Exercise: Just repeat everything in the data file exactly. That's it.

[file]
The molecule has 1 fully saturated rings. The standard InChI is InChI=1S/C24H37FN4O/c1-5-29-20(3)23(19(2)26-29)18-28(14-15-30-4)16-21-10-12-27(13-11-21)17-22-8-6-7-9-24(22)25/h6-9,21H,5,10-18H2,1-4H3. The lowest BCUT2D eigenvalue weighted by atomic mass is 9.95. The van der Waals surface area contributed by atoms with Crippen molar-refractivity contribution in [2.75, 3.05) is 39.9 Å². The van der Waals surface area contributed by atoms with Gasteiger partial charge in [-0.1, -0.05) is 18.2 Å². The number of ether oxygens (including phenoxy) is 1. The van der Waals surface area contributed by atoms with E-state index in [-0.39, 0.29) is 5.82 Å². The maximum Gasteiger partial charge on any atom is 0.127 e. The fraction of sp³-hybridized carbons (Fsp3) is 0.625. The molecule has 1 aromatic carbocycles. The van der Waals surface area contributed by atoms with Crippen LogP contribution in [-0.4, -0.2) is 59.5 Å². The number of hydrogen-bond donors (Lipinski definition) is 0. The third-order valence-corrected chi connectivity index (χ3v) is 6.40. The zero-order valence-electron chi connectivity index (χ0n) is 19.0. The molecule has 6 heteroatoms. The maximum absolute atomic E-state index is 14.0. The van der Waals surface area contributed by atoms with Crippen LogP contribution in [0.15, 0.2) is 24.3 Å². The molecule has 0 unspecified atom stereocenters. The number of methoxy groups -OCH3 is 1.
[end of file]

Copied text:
The molecule has 1 fully saturated rings. The standard InChI is InChI=1S/C24H37FN4O/c1-5-29-20(3)23(19(2)26-29)18-28(14-15-30-4)16-21-10-12-27(13-11-21)17-22-8-6-7-9-24(22)25/h6-9,21H,5,10-18H2,1-4H3. The lowest BCUT2D eigenvalue weighted by atomic mass is 9.95. The van der Waals surface area contributed by atoms with Crippen molar-refractivity contribution in [2.75, 3.05) is 39.9 Å². The van der Waals surface area contributed by atoms with Gasteiger partial charge in [-0.1, -0.05) is 18.2 Å². The number of ether oxygens (including phenoxy) is 1. The van der Waals surface area contributed by atoms with E-state index in [-0.39, 0.29) is 5.82 Å². The maximum Gasteiger partial charge on any atom is 0.127 e. The fraction of sp³-hybridized carbons (Fsp3) is 0.625. The molecule has 1 aromatic carbocycles. The van der Waals surface area contributed by atoms with Crippen LogP contribution in [-0.4, -0.2) is 59.5 Å². The number of hydrogen-bond donors (Lipinski definition) is 0. The third-order valence-corrected chi connectivity index (χ3v) is 6.40. The zero-order valence-electron chi connectivity index (χ0n) is 19.0. The molecule has 6 heteroatoms. The maximum absolute atomic E-state index is 14.0. The van der Waals surface area contributed by atoms with Crippen LogP contribution in [0.15, 0.2) is 24.3 Å². The molecule has 0 unspecified atom stereocenters. The number of methoxy groups -OCH3 is 1.